If the silicone leaks out, it comes into contact with surrounding tissues where it has an irritant effect causing inflammation. The two silicones – medical grade vs. non-medical grade – are so different that it is reported that the industrial silicone would behave like soapy water, in contrast to thick medical grade gel that doesn’t run.

The PIP implants are reported by the French device regulatory agency to have had a rupture rate of up to 10% in the first year of implantation. In addition, a separate phenomenon of leakage of the gel of intact implants (implant bleed) has been noted. This means that the silicone could pass out of the containing elastomer shell into the surrounding area even when the implant has not ruptured.

The occurrence of silicone bleed is thought to occur more readily due to the impurities in the gel. Non-­medical grade silicone contains lots of volatile low molecular weight silicones, which damages the shell causing more fragility and more bleeding. It also probably passes into the tissues once it has leaked more readily as it is of a low molecular weight.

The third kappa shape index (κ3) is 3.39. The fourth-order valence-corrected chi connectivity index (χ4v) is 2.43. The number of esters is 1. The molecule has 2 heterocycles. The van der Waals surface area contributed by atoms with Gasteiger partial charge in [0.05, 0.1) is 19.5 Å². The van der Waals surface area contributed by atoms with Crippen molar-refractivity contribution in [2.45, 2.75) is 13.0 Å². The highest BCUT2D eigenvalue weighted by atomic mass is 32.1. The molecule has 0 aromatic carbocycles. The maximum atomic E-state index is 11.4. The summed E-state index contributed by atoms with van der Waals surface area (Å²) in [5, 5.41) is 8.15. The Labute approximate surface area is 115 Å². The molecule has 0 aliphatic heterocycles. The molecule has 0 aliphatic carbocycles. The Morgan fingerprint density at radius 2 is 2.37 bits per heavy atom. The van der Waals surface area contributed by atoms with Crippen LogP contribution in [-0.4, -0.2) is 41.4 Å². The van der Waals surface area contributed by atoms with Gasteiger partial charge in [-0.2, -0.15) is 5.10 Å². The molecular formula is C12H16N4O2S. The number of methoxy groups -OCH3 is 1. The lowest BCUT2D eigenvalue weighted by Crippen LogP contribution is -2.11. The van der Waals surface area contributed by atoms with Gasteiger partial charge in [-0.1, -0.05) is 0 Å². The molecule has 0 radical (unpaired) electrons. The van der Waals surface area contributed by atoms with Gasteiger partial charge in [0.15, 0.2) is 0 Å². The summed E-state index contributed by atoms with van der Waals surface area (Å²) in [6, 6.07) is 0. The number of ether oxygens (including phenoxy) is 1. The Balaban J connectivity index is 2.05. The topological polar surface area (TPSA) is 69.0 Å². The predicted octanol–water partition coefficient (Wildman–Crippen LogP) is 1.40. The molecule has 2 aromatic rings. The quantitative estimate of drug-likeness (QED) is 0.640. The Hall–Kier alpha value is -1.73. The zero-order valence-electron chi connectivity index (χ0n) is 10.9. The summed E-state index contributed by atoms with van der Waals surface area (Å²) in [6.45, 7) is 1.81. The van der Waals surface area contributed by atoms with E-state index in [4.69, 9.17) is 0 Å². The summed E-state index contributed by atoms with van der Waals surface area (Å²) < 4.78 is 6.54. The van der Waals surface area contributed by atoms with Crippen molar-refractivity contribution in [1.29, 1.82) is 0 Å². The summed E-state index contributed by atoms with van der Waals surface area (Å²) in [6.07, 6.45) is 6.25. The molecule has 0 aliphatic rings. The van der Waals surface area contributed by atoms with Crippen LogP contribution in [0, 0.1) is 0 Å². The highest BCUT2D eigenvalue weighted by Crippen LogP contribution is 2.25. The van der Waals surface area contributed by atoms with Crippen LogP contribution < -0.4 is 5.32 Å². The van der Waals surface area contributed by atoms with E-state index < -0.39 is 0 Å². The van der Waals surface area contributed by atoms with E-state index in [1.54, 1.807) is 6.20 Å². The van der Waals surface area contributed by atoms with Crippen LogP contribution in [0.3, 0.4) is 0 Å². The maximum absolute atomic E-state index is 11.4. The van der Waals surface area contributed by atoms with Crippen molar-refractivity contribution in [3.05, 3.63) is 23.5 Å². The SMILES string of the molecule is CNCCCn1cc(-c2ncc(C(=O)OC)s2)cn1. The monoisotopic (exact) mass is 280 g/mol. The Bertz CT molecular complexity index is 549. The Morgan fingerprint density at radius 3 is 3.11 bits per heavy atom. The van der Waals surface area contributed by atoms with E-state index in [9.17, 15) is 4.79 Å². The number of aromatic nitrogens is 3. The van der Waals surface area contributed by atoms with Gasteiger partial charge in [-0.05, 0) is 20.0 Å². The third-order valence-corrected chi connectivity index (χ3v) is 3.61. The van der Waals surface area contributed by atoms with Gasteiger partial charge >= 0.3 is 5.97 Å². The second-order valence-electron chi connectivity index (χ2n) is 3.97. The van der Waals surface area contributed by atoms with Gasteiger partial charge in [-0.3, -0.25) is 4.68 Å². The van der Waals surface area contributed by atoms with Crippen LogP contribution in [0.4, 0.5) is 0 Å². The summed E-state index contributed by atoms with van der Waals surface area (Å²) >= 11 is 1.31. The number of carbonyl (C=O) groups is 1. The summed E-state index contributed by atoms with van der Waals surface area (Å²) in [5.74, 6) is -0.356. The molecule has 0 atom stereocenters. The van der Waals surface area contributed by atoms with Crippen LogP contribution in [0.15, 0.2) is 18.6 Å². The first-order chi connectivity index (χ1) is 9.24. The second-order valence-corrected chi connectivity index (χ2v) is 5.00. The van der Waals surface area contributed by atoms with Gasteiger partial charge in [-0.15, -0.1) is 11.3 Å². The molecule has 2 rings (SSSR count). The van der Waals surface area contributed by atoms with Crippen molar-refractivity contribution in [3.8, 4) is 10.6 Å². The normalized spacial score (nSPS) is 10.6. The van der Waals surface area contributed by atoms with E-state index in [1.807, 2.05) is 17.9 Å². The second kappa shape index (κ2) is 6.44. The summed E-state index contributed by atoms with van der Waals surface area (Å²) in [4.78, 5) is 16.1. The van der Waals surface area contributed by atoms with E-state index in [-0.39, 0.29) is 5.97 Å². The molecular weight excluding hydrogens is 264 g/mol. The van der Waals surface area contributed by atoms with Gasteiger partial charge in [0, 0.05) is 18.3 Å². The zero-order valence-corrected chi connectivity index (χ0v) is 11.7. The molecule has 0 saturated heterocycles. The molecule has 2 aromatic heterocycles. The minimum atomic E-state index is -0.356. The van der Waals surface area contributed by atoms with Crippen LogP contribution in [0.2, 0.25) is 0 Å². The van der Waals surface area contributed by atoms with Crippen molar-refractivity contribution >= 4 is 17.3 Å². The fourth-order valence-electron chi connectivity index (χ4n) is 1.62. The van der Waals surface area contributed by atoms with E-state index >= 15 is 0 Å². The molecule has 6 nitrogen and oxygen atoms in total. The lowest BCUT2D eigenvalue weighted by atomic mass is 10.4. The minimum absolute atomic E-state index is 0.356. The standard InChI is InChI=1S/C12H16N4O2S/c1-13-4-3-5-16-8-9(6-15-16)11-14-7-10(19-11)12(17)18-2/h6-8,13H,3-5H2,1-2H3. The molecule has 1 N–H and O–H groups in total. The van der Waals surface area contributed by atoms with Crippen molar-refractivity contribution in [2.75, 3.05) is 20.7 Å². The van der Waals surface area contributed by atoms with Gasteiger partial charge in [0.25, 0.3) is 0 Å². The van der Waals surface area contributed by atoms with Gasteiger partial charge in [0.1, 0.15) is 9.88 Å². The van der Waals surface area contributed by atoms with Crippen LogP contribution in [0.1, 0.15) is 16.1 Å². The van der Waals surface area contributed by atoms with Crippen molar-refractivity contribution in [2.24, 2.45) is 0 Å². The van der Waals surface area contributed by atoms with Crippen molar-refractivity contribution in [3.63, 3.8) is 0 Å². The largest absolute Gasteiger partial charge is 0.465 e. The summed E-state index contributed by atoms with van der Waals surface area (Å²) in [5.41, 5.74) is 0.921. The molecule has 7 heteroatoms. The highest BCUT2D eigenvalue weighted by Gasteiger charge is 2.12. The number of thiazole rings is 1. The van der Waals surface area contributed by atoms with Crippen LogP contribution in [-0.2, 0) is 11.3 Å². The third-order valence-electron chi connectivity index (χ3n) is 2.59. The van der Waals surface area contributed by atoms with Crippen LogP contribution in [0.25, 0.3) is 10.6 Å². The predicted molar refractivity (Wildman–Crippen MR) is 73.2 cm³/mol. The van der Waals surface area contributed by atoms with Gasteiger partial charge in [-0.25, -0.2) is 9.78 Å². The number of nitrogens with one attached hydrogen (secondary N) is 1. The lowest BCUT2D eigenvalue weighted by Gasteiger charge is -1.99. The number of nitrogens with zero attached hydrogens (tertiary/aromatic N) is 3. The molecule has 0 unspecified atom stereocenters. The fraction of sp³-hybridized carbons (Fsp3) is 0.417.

In the French vigilance study as reported by the regulator this may occur in up to 11% of cases. The FDA declined to approve a saline PIP implant in 2000 based on a lack of safety data and subsequently issued a warning that they had found 11 deviations from good manufacturing practices during a visit to the PIP factory. 4,000 UK women have had these implants since 1994. The MHRA issued a device alert in relation to PIP implants in February 2011.

A lawyer representing women affected in the UK said some of his clients had complained of inflammation, fatigue and fibromyalgia, a musculoskeletal pain disorder. But the UK’s Medicines and Healthcare products Regulatory Agency (MHRA) said results from its own testing confirmed there was no evidence of genotoxicity (potential for cancer) or chemical toxicity of the filler material inside the implants.

Which implants are affected?